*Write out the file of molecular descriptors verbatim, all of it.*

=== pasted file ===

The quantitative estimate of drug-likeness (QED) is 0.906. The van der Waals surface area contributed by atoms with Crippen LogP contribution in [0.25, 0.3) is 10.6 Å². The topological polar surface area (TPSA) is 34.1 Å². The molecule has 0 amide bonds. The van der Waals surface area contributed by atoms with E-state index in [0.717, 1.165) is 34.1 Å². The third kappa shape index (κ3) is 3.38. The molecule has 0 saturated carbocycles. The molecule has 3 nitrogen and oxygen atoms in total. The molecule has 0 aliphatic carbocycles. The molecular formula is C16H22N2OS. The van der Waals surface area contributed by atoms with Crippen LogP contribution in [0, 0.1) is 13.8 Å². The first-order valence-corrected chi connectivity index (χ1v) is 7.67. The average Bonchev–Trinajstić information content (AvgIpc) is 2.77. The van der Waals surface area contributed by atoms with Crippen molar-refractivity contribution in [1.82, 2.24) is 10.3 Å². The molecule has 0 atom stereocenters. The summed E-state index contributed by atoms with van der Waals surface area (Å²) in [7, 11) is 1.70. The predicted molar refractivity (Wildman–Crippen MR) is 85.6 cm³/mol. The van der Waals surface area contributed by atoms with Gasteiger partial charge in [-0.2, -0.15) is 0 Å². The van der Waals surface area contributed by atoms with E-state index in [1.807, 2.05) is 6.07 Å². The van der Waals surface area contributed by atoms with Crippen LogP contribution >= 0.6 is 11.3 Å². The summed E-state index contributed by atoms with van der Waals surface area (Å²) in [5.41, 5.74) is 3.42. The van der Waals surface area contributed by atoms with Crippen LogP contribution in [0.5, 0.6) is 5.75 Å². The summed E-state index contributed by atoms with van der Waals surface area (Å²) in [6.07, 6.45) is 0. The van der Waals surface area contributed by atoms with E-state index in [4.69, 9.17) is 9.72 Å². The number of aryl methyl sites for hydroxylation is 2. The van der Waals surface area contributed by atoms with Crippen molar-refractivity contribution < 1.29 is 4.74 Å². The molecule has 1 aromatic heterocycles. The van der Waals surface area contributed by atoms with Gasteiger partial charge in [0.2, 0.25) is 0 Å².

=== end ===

The quantitative estimate of drug-likeness (QED) is 0.906. The van der Waals surface area contributed by atoms with Crippen LogP contribution in [0.25, 0.3) is 10.6 Å². The topological polar surface area (TPSA) is 34.1 Å². The molecule has 0 amide bonds. The van der Waals surface area contributed by atoms with E-state index in [0.717, 1.165) is 34.1 Å². The third kappa shape index (κ3) is 3.38. The molecule has 0 saturated carbocycles. The molecule has 3 nitrogen and oxygen atoms in total. The molecule has 0 aliphatic carbocycles. The molecular formula is C16H22N2OS. The van der Waals surface area contributed by atoms with Crippen LogP contribution in [0, 0.1) is 13.8 Å². The first-order valence-corrected chi connectivity index (χ1v) is 7.67. The average Bonchev–Trinajstić information content (AvgIpc) is 2.77. The van der Waals surface area contributed by atoms with Crippen molar-refractivity contribution in [1.82, 2.24) is 10.3 Å². The molecule has 0 atom stereocenters. The summed E-state index contributed by atoms with van der Waals surface area (Å²) in [7, 11) is 1.70. The predicted molar refractivity (Wildman–Crippen MR) is 85.6 cm³/mol. The van der Waals surface area contributed by atoms with Gasteiger partial charge in [-0.2, -0.15) is 0 Å². The van der Waals surface area contributed by atoms with E-state index in [1.807, 2.05) is 6.07 Å². The van der Waals surface area contributed by atoms with Crippen LogP contribution >= 0.6 is 11.3 Å². The summed E-state index contributed by atoms with van der Waals surface area (Å²) in [5.41, 5.74) is 3.42. The van der Waals surface area contributed by atoms with Crippen LogP contribution in [0.5, 0.6) is 5.75 Å². The summed E-state index contributed by atoms with van der Waals surface area (Å²) in [6.07, 6.45) is 0. The van der Waals surface area contributed by atoms with E-state index in [4.69, 9.17) is 9.72 Å². The number of aryl methyl sites for hydroxylation is 2. The van der Waals surface area contributed by atoms with Crippen molar-refractivity contribution < 1.29 is 4.74 Å². The molecule has 1 aromatic heterocycles. The van der Waals surface area contributed by atoms with Gasteiger partial charge in [0.2, 0.25) is 0 Å².